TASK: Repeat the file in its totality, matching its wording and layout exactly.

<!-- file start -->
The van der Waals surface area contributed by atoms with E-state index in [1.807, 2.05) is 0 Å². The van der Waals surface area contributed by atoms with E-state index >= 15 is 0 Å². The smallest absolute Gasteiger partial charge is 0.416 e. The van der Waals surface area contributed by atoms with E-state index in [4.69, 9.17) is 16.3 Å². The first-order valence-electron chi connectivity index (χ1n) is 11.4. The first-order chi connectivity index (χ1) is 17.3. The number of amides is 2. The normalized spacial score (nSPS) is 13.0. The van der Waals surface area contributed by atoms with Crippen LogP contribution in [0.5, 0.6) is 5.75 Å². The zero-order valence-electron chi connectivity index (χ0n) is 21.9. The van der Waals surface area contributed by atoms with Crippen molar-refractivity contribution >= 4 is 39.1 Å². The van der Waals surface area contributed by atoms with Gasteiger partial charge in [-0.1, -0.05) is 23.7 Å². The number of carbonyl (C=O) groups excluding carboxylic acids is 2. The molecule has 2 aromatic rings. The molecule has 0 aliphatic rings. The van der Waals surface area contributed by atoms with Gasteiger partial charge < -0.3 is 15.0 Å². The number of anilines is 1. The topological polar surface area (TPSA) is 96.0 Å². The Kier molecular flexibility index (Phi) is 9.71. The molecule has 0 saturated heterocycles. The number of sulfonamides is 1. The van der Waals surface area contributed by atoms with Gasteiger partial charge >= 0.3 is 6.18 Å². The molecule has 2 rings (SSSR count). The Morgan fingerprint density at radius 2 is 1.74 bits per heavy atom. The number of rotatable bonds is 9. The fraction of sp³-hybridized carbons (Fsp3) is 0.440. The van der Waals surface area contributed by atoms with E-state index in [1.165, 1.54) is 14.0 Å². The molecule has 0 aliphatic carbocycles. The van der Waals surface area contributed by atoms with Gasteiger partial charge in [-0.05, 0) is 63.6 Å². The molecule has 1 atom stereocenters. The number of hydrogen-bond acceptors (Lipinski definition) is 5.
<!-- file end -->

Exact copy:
The van der Waals surface area contributed by atoms with E-state index in [1.807, 2.05) is 0 Å². The van der Waals surface area contributed by atoms with E-state index >= 15 is 0 Å². The smallest absolute Gasteiger partial charge is 0.416 e. The van der Waals surface area contributed by atoms with E-state index in [4.69, 9.17) is 16.3 Å². The first-order valence-electron chi connectivity index (χ1n) is 11.4. The first-order chi connectivity index (χ1) is 17.3. The number of amides is 2. The normalized spacial score (nSPS) is 13.0. The van der Waals surface area contributed by atoms with Crippen LogP contribution in [0.5, 0.6) is 5.75 Å². The zero-order valence-electron chi connectivity index (χ0n) is 21.9. The van der Waals surface area contributed by atoms with Crippen molar-refractivity contribution >= 4 is 39.1 Å². The van der Waals surface area contributed by atoms with Gasteiger partial charge in [-0.1, -0.05) is 23.7 Å². The number of carbonyl (C=O) groups excluding carboxylic acids is 2. The molecule has 2 aromatic rings. The molecule has 0 aliphatic rings. The van der Waals surface area contributed by atoms with Gasteiger partial charge < -0.3 is 15.0 Å². The number of anilines is 1. The topological polar surface area (TPSA) is 96.0 Å². The Kier molecular flexibility index (Phi) is 9.71. The molecule has 0 saturated heterocycles. The number of sulfonamides is 1. The van der Waals surface area contributed by atoms with Gasteiger partial charge >= 0.3 is 6.18 Å². The molecule has 2 rings (SSSR count). The Morgan fingerprint density at radius 2 is 1.74 bits per heavy atom. The number of rotatable bonds is 9. The fraction of sp³-hybridized carbons (Fsp3) is 0.440. The van der Waals surface area contributed by atoms with E-state index in [1.165, 1.54) is 14.0 Å². The molecule has 0 aliphatic carbocycles. The van der Waals surface area contributed by atoms with Gasteiger partial charge in [-0.05, 0) is 63.6 Å². The molecule has 1 atom stereocenters. The number of hydrogen-bond acceptors (Lipinski definition) is 5.